Ten Local Women Lead Effort to Fight No. 1 Killer – Heart Disease

For 100 years, the American Heart Association has made bold moves to save lives and pioneer scientific discoveries. We haven’t done it alone.

Every year across the country, a select group of individuals are nominated to be a part of Women of Impact because of their passion and dedication to effecting change in their communities. All funds raised by our Women of Impact support the Go Red for Women movement, a nationwide initiative aimed at increasing awareness and funding research on heart disease and stroke in women.

Meet our 2024 Women of Impact:

Zoe Corrigan

Zoe’s journey began with open heart surgery at just five days old, a response to an aneurysm on her aorta. Despite facing early challenges, Zoe has emerged as a steadfast advocate for heart health. She is passionate about raising awareness about heart health, supporting others in their resilience when facing similar adversity, and promoting the importance of maintaining a heart-healthy lifestyle. Get to know Zoe.

Shavini Fernando

Shavini’s personal journey as a severe Eisenmenger’s patient living with a congenital heart defect has fueled her commitment to sparing others from similar hardships she faced. Her mission is to contribute to a future where congenital heart defects are detected early and managed effectively. Get to know Shavini.

Estelle D. Jean, MD, FACC

Dr. Jean is a board-certified cardiologist with MedStar Health, specializing in women’s heart health and cardio-obstetrics. Her dedication to educating women on reducing cardiovascular risk during and after pregnancy stems from research showing adverse pregnancy outcomes, including preeclampsia and gestational hypertension, elevate the risk of heart disease later in life. Dr. Jean is committed to enlightening women about the pivotal role of healthier lifestyles in mitigating cardiovascular risk. Get to know Dr. Jean.

Krysta Jones

Krysta is on a mission to shine a light on healthcare disparities experienced by women, especially those in underrepresented communities. Her commitment extends beyond gender equality to racial equality in healthcare, aiming to address systemic injustices and promote access and quality care for all. The funds she’s raising will help to break down barriers to health equity and ensure that all people have the chance for a longer, healthier life. Get to know Krysta.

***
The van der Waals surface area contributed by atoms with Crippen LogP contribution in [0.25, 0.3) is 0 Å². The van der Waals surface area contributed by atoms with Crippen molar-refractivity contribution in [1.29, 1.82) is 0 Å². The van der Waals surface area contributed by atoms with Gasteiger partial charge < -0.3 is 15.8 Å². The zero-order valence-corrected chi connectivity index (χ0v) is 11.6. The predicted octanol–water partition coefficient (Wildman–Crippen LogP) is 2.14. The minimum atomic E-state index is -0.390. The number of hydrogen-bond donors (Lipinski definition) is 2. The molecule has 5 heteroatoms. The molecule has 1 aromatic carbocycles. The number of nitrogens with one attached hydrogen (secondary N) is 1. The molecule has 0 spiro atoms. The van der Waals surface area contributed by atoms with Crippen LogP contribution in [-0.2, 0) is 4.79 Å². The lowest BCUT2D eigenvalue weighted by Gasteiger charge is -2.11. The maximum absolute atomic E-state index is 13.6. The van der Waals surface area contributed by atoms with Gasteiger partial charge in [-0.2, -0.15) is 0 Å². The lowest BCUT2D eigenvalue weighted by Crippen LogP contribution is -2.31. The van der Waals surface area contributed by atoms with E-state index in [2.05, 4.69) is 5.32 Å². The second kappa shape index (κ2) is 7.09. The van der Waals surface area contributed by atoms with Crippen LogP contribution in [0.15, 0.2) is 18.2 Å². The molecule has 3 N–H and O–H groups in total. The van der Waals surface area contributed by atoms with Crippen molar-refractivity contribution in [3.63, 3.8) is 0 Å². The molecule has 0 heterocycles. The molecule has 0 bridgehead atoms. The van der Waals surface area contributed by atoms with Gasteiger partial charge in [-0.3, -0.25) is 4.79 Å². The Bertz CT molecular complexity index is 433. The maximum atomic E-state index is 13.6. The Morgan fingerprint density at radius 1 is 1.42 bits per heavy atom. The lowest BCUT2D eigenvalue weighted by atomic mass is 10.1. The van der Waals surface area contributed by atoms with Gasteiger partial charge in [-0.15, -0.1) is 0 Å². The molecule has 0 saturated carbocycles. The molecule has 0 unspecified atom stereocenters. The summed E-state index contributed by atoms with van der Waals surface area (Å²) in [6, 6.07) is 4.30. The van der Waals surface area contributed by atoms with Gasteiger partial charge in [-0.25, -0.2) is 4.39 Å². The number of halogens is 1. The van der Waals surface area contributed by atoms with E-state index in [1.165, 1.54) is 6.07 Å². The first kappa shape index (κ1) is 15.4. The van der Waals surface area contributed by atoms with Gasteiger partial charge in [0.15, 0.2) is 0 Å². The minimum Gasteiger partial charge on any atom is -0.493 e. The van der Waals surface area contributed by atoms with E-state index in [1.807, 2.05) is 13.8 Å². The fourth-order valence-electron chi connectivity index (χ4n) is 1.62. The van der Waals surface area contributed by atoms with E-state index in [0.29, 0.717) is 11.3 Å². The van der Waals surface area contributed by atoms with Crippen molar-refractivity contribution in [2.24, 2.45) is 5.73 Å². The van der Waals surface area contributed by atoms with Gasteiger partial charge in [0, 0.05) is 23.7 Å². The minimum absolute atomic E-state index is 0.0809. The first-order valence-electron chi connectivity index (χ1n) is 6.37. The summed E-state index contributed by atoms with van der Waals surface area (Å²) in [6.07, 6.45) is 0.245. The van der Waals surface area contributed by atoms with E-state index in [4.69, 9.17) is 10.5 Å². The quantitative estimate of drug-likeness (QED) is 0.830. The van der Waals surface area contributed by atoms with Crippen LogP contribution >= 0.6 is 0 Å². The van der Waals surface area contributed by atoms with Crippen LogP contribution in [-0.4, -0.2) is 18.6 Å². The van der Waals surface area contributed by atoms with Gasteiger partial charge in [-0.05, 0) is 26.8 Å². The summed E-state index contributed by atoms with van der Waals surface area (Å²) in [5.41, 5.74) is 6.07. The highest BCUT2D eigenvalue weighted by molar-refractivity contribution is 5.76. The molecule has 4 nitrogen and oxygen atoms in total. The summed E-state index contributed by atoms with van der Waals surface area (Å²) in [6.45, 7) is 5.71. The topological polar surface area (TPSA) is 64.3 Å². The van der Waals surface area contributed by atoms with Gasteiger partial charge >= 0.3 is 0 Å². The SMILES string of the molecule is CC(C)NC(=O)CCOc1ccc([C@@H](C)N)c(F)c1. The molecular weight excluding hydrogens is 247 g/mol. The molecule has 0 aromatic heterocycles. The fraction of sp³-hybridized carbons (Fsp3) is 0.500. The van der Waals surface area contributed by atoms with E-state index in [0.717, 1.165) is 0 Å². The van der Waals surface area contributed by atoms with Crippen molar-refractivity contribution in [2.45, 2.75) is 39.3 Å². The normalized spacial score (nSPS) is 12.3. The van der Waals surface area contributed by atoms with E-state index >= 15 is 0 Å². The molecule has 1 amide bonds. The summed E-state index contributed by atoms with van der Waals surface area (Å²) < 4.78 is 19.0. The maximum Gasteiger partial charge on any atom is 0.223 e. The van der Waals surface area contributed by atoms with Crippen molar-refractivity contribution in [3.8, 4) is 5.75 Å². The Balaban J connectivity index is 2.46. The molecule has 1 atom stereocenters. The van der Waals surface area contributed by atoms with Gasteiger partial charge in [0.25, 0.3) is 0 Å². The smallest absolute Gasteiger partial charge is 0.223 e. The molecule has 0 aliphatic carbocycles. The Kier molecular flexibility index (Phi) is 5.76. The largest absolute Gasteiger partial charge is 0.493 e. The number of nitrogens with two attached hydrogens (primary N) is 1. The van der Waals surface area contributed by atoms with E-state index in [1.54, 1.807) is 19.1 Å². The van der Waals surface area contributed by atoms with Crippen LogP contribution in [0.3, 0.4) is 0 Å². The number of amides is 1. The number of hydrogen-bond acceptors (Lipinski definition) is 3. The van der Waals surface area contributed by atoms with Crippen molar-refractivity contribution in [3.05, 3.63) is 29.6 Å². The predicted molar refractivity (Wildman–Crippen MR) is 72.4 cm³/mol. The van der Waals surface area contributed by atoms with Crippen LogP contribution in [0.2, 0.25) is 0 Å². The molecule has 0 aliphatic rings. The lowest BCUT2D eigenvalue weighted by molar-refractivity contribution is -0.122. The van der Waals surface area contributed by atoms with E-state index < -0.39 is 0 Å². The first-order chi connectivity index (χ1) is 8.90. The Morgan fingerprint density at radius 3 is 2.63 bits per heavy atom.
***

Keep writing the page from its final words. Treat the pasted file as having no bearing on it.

Crystal Mosser Anderson

Crystal’s commitment to the American Heart Association’s mission, particularly the Go Red for Women movement, is a heartfelt tribute to her late mother, who passed away unexpectedly from heart disease. Her personal motivation is to further the message of heart health awareness, emphasizing preventive measures and recognizing warning signs. Because losing even one woman to cardiovascular disease is one too many. Get to know Crystal.

Krysta Pearce LCSW, QMHP-A

In September 2021, Krysta underwent a pre-scheduled surgery, waking up two days later to the news her heart had stopped on the operating table, the result of a stress-induced cardiomyopathy, commonly referred to as broken heart syndrome. Krysta’s experience highlights the connection between mental and physical health. Throughout the campaign she hopes to encourage meaningful dialogue and raise awareness, inspiring others to prioritize mental health as a crucial aspect of their overall wellness journey. Get to know Krysta.

Chereace Richards

Research consistently shows a strong correlation between lower socioeconomic status and an increased risk of heart disease. As a Woman of Impact, Chereace is dedicated to advancing women’s heart health and addressing the diverse challenges that intersect with cardiovascular wellness, including social determinants of health (SDoH) such as socioeconomic status. Chereace is championing health equity because where someone lives, works, and plays should not limit their opportunity for a healthy life. Get to know Chereace.

Aimee Rodriguez-Zepeda

By 2030, heart failure cases are projected to reach almost 8 million, with 1 in 5 people in the United States facing this diagnosis. Aimee’s journey navigating heart failure has transformed her into a passionate advocate for women’s heart health. Her emphasis on symptom recognition, early detection, and dispelling online misinformation reflects her commitment to raising awareness and supporting others facing similar challenges. Get to know Aimee.

Delya Sommerville

Delya was on a morning run with her jogging club near the US Capitol when she suffered a sudden cardiac arrest. Fortunately, she was found, and Capitol Police were alerted. Their response, including cardiopulmonary resuscitation (CPR) and the use of an Automated External Defibrillator (AED), saved her life. Each year, 436,000 Americans die from a cardiac arrest, with over 350,000 occurring outside the hospital. Survival rates decrease by 10% every minute without CPR while waiting for emergency medical services. Delya’s story underscores the importance of knowing heart health indicators, AED awareness, and acquiring life-saving CPR skills. Get to know Delya.

Andrea Wongsam

At 35 and 13 weeks pregnant, Andrea suffered a heart attack, an event that fueled her commitment to raising awareness about cardiovascular health. Dismissing classic signs and attributing it to morning sickness, she reflects on her journey, emphasizing the role of education in recognizing the warning signs and symptoms. Her mission is to ensure every woman knows her risk, sparing others from similar hardships. Get to know Andrea.

Are you ready to make an impact? We’re looking for passionate changemakers committed to transforming the health of our region and are actively seeking nominations for Leaders of Impact. Email Anne.Pappas@Heart.org to learn more.